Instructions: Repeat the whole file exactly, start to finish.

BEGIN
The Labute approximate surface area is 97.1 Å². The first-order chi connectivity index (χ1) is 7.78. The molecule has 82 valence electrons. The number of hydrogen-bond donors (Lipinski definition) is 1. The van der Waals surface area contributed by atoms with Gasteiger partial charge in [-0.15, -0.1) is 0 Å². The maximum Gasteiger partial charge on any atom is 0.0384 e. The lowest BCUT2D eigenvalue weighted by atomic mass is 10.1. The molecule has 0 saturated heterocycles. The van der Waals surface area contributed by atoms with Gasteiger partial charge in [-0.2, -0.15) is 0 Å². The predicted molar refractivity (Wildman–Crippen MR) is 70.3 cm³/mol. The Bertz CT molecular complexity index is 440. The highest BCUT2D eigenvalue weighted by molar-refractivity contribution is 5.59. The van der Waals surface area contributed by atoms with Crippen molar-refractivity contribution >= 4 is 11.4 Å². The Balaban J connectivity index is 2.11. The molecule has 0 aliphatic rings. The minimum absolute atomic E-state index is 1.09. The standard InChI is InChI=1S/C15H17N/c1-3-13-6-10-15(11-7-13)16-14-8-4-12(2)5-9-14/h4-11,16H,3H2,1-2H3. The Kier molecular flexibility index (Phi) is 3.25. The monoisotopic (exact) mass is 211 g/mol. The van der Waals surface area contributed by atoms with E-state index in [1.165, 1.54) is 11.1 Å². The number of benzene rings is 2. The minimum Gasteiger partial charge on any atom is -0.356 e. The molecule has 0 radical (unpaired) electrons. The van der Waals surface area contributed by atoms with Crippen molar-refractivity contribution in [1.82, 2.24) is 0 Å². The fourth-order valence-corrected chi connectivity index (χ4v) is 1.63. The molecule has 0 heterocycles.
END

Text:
The Labute approximate surface area is 97.1 Å². The first-order chi connectivity index (χ1) is 7.78. The molecule has 82 valence electrons. The number of hydrogen-bond donors (Lipinski definition) is 1. The van der Waals surface area contributed by atoms with Gasteiger partial charge in [-0.15, -0.1) is 0 Å². The maximum Gasteiger partial charge on any atom is 0.0384 e. The lowest BCUT2D eigenvalue weighted by atomic mass is 10.1. The molecule has 0 saturated heterocycles. The van der Waals surface area contributed by atoms with Gasteiger partial charge in [-0.2, -0.15) is 0 Å². The predicted molar refractivity (Wildman–Crippen MR) is 70.3 cm³/mol. The Bertz CT molecular complexity index is 440. The highest BCUT2D eigenvalue weighted by molar-refractivity contribution is 5.59. The van der Waals surface area contributed by atoms with Crippen molar-refractivity contribution >= 4 is 11.4 Å². The Balaban J connectivity index is 2.11. The molecule has 0 aliphatic rings. The minimum absolute atomic E-state index is 1.09. The standard InChI is InChI=1S/C15H17N/c1-3-13-6-10-15(11-7-13)16-14-8-4-12(2)5-9-14/h4-11,16H,3H2,1-2H3. The Kier molecular flexibility index (Phi) is 3.25. The monoisotopic (exact) mass is 211 g/mol. The van der Waals surface area contributed by atoms with E-state index in [1.165, 1.54) is 11.1 Å². The number of benzene rings is 2. The minimum Gasteiger partial charge on any atom is -0.356 e. The molecule has 0 radical (unpaired) electrons. The van der Waals surface area contributed by atoms with Crippen molar-refractivity contribution in [1.82, 2.24) is 0 Å². The fourth-order valence-corrected chi connectivity index (χ4v) is 1.63. The molecule has 0 heterocycles.